In the wake of the French Revolution and Napoleonic wars, it is significant that in The Last Man (mostly in Volume III) France is a site of anarchy and internecine conflict--when it is not a wasteland. As Verney suggestively says in III.4, "France was a blank."
In 1814, the young Mary Shelley recorded her impressions of a war-torn France in terms of "plague":France had lately been a country in which great and extraordinary events had taken place. . . . the distress of the inhabitants, whose houses had been burned, their cattle killed, and all their wealth destroyed, has given a sting to my detestation of war, which none can feel who have not travelled through a country pillaged and wasted by this plague, which, in his pride, man inflicts upon his fellow.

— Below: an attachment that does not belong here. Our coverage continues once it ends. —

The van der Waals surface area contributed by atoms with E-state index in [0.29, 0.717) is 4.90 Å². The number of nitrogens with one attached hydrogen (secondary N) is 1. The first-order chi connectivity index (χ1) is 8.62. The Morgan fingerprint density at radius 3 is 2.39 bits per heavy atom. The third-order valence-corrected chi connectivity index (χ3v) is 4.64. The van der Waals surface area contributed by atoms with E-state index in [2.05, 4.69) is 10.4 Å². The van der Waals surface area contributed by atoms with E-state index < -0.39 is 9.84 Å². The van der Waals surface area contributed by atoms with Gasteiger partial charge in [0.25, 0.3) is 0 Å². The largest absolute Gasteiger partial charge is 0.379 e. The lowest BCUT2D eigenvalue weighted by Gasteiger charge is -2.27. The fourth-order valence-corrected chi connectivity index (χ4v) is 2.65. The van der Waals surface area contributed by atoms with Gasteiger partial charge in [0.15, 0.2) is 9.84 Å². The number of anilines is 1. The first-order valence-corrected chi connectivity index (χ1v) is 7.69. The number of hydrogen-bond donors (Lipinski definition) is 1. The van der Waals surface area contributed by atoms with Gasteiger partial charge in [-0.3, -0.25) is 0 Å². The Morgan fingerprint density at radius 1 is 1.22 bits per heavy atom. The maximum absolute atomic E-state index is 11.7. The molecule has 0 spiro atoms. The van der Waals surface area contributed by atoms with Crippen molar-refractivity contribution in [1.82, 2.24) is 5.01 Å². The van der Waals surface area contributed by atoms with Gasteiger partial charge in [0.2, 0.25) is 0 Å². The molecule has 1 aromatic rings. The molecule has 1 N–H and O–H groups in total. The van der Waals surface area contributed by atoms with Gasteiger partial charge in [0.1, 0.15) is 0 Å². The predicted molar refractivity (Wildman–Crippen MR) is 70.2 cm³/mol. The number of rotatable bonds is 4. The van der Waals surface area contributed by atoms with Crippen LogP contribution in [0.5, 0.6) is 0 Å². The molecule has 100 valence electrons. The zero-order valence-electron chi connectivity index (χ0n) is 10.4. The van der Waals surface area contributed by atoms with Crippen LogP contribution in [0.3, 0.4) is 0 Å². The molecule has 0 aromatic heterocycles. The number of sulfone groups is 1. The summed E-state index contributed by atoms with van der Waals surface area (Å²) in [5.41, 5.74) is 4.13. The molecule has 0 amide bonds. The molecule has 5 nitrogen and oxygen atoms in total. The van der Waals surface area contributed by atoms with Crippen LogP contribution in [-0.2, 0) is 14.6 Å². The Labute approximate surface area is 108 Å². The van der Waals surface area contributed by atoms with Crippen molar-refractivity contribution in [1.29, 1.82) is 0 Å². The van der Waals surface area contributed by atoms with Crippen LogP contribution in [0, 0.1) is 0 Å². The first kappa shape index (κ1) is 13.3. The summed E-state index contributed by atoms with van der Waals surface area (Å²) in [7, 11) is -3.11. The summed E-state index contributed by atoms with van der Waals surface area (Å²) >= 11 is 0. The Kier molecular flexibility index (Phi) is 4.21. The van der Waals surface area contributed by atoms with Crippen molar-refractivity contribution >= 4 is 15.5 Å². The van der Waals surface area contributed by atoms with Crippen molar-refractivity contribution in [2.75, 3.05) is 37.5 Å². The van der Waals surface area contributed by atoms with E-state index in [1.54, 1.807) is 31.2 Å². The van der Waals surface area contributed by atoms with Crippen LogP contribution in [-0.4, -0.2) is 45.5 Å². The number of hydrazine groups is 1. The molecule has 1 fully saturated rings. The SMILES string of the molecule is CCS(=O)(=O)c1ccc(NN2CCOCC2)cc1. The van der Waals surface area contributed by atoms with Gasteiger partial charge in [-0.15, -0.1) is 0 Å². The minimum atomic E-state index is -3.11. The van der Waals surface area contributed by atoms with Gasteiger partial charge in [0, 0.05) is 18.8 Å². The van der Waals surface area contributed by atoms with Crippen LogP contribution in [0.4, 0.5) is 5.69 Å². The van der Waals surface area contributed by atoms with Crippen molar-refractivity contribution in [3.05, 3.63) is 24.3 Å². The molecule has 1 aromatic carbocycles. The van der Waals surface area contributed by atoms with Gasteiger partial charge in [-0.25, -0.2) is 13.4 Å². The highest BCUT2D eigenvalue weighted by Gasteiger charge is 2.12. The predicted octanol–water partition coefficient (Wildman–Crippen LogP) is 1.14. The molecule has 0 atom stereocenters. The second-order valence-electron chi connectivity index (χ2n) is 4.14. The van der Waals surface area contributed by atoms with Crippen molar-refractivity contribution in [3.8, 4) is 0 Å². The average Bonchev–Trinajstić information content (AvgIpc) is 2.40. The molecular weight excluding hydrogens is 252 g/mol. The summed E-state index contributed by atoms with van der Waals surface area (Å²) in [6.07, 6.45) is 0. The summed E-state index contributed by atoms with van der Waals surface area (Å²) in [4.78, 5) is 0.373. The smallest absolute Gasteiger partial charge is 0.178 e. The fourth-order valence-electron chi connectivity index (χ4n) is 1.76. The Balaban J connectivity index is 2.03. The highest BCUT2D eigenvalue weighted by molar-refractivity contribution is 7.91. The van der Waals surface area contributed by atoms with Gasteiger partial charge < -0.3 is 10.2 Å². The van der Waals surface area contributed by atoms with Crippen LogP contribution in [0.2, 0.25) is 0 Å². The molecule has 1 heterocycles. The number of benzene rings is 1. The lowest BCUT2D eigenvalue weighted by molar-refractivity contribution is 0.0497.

(History of a Six Weeks' Tour  in Moskal edn.)